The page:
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What is malocclusion?

Malocclusion refers to any degree of irregular contact of the teeth of your child's upper jaw with the teeth of the lower jaw. This includes overbites, underbites, and crossbites, as well as crowding of your child's teeth.

While about 90 percent of school-aged children have some degree of malocclusion, only about 10 to 15 percent of these have severe malocclusion that requires treatment. Most children seek treatment of malocclusion for cosmetic — rather than medical — reasons.

What causes malocclusion?

There is no one single cause of malocclusion. Many different factors are involved, including genetic factors and/or environmental factors.

  • Children who suck their thumbs or fingers beyond the age of 5 have an increased chance of developing malocclusion.
  • Children with a very small space between their baby teeth are at risk for having problems with malocclusion when their permanent teeth appear, because the permanent teeth are larger and require more space.

Malocclusion | Diagnosis & Treatments

How is malocclusion diagnosed?

Malocclusion is usually diagnosed based on a complete history and physical examination of your child and your child's mouth.

Your child's physician will probably refer the child to a dentist or an orthodontist for complete evaluation and treatment. The following tests may also be done to help evaluate the problem:

  • x-rays: a diagnostic test that uses invisible electromagnetic energy beams to produce images of your child's mouth and teeth on film
  • impressions of the teeth: plaster models of the mouth to help evaluate the malocclusion

Your child's orthodontist will decide whether your child's bite will benefit from orthodontic treatment and recommend the appropriate steps to follow. It is important to evaluate and treat many malocclusions as they may cause problems with your child's bite, gum tissue, jaw joint, speech development, and appearance.

In some cases, a specialist in jaw surgery may need to be consulted.

How is malocclusion treated?

Treatment is sometimes done in phases depending of the extent of your child's malocclusion. In some cases, we need to remove your child's baby teeth to help make room for his permanent teeth. Permanent teeth are also sometimes removed. Other treatment may include:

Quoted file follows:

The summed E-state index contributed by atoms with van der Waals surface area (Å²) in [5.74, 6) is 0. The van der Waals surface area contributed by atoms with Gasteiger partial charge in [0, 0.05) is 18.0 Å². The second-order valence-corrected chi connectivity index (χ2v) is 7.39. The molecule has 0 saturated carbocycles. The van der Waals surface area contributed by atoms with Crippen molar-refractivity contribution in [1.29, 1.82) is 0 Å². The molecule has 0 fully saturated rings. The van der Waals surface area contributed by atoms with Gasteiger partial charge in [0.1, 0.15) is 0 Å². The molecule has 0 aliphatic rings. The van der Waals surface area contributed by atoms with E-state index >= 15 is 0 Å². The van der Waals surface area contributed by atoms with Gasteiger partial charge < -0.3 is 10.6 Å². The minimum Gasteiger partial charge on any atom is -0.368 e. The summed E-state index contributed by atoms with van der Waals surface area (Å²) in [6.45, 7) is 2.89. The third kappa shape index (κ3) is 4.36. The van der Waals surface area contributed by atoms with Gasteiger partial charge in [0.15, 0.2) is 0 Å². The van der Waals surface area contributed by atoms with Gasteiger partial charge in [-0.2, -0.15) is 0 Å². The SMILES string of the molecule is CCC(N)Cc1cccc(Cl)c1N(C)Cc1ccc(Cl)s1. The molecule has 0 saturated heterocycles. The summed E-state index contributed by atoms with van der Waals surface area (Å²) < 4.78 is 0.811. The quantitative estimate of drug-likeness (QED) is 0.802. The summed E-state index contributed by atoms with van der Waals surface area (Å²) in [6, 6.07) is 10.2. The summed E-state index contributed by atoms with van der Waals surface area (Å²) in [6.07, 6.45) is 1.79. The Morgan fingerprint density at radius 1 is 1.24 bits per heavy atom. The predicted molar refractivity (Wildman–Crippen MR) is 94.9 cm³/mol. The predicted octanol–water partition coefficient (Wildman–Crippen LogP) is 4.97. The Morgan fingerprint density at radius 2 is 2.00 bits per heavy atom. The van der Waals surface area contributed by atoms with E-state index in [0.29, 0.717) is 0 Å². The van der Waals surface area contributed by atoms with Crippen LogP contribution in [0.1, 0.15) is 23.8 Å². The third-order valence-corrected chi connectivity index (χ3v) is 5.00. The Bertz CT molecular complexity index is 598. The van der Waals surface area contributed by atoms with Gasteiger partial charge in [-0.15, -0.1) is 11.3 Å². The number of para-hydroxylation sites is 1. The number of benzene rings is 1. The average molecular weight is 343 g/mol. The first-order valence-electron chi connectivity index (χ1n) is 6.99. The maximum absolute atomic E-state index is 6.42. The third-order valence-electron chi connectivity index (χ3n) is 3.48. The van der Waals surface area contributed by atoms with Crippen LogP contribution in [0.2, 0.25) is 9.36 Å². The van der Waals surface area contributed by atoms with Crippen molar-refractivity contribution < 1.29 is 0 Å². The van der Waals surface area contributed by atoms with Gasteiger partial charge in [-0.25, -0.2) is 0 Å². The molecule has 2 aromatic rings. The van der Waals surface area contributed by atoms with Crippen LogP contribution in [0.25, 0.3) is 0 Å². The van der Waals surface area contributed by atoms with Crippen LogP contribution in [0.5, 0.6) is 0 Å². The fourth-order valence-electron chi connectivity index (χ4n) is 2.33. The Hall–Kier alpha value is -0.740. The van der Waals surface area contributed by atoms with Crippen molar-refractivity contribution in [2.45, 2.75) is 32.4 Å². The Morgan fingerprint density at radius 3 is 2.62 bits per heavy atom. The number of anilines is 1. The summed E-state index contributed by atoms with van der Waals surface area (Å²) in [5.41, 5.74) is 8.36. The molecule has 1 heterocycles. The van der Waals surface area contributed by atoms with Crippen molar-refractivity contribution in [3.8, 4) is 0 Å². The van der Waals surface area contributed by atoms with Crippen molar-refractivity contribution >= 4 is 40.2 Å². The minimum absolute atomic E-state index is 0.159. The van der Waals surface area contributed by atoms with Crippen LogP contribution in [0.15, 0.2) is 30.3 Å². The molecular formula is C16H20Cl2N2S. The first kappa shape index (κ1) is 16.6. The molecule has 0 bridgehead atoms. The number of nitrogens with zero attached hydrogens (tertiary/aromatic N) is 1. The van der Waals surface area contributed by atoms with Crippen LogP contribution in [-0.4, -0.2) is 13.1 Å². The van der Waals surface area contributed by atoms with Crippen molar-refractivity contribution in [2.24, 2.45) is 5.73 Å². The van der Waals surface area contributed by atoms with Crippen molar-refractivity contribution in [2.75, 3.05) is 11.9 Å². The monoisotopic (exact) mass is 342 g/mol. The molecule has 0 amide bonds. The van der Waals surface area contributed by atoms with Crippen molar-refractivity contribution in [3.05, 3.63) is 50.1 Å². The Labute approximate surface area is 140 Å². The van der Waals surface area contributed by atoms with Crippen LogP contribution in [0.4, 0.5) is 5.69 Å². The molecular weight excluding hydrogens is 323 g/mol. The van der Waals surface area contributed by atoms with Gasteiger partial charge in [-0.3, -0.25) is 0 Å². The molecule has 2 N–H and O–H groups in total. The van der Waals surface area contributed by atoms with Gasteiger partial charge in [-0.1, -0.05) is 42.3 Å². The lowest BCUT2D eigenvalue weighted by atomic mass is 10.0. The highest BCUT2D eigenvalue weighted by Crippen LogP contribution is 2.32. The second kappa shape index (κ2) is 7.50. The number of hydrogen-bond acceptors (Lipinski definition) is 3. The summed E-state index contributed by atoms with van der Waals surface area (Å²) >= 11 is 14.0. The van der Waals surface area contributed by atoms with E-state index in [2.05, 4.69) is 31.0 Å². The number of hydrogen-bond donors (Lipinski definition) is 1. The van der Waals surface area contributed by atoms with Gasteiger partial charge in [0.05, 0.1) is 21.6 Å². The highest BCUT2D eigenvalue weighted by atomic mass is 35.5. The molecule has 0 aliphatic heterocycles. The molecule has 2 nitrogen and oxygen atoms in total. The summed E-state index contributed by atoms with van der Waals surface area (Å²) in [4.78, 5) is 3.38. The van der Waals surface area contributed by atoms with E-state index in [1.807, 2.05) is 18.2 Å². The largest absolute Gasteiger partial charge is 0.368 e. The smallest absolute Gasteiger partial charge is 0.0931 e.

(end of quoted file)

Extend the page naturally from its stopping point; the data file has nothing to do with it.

• jaw surgery: in some cases, your child may need jaw surgery to correct the bite problem when the bones are involved
  • mouth appliances: fixed (braces) or removable (retainers) appliances that help realign your child's teeth
    • It's important to have good oral hygiene while wearing these appliances. Make sure your child brushes and flosses regularly. Removable mouth appliances must also be cleaned regularly.
    • The following food should be avoided while wearing any type of mouth appliance:
      • gum
      • sticky foods
      • peanuts
      • popcorn
      • ice

Your child's activity may need to be restricted, based on the type of appliance that is used. You can discuss this with your child's dentist or orthodontist.

Is orthognathic (jaw) surgery right for your child?

A well-proportioned bite occurs when all of your child's upper and lower teeth are correctly aligned and he can bite together evenly. Jaw surgery corrects malocclusion that results from the underlying bone disharmony. Your child's front upper teeth should overlap slightly with his front lower teeth when he bites. If your child's jaw is not properly aligned, he may have difficulty chewing or pronouncing specific sounds clearly.

The Oral and Maxillofacial Surgery Program at Boston Children's Hospital works in conjunction with our orthodontists in the treatment of children requiring orthognathic surgery.

Malocclusion | Programs & Services